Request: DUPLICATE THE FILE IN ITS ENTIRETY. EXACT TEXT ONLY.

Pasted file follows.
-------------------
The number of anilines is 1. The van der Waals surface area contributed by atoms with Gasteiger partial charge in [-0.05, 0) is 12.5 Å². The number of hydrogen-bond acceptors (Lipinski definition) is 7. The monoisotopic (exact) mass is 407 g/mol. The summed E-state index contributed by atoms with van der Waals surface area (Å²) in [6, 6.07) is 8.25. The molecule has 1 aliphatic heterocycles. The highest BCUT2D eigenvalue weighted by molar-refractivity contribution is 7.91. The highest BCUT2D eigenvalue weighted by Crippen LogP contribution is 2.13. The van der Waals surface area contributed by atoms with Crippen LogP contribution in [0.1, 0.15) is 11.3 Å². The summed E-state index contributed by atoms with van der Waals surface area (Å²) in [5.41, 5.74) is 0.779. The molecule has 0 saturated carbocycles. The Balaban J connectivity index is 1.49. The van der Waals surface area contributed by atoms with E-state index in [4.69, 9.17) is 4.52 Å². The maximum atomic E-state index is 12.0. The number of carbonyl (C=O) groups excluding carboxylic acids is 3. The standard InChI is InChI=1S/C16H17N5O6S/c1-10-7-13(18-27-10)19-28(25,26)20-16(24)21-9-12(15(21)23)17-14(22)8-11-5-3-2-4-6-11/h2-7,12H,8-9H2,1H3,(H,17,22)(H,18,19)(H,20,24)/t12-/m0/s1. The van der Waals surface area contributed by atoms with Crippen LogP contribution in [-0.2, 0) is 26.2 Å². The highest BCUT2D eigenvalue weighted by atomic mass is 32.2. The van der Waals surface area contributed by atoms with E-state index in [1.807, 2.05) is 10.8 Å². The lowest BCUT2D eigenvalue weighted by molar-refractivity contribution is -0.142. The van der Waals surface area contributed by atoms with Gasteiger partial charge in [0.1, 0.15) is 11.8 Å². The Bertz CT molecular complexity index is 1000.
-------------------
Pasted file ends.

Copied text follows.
The number of anilines is 1. The van der Waals surface area contributed by atoms with Gasteiger partial charge in [-0.05, 0) is 12.5 Å². The number of hydrogen-bond acceptors (Lipinski definition) is 7. The monoisotopic (exact) mass is 407 g/mol. The summed E-state index contributed by atoms with van der Waals surface area (Å²) in [6, 6.07) is 8.25. The molecule has 1 aliphatic heterocycles. The highest BCUT2D eigenvalue weighted by molar-refractivity contribution is 7.91. The highest BCUT2D eigenvalue weighted by Crippen LogP contribution is 2.13. The van der Waals surface area contributed by atoms with Crippen LogP contribution in [0.1, 0.15) is 11.3 Å². The summed E-state index contributed by atoms with van der Waals surface area (Å²) in [5.41, 5.74) is 0.779. The molecule has 0 saturated carbocycles. The Balaban J connectivity index is 1.49. The van der Waals surface area contributed by atoms with E-state index in [4.69, 9.17) is 4.52 Å². The maximum atomic E-state index is 12.0. The number of carbonyl (C=O) groups excluding carboxylic acids is 3. The standard InChI is InChI=1S/C16H17N5O6S/c1-10-7-13(18-27-10)19-28(25,26)20-16(24)21-9-12(15(21)23)17-14(22)8-11-5-3-2-4-6-11/h2-7,12H,8-9H2,1H3,(H,17,22)(H,18,19)(H,20,24)/t12-/m0/s1. The van der Waals surface area contributed by atoms with Crippen LogP contribution in [-0.2, 0) is 26.2 Å². The highest BCUT2D eigenvalue weighted by atomic mass is 32.2. The van der Waals surface area contributed by atoms with E-state index in [1.807, 2.05) is 10.8 Å². The lowest BCUT2D eigenvalue weighted by molar-refractivity contribution is -0.142. The van der Waals surface area contributed by atoms with Gasteiger partial charge in [0.1, 0.15) is 11.8 Å². The Bertz CT molecular complexity index is 1000.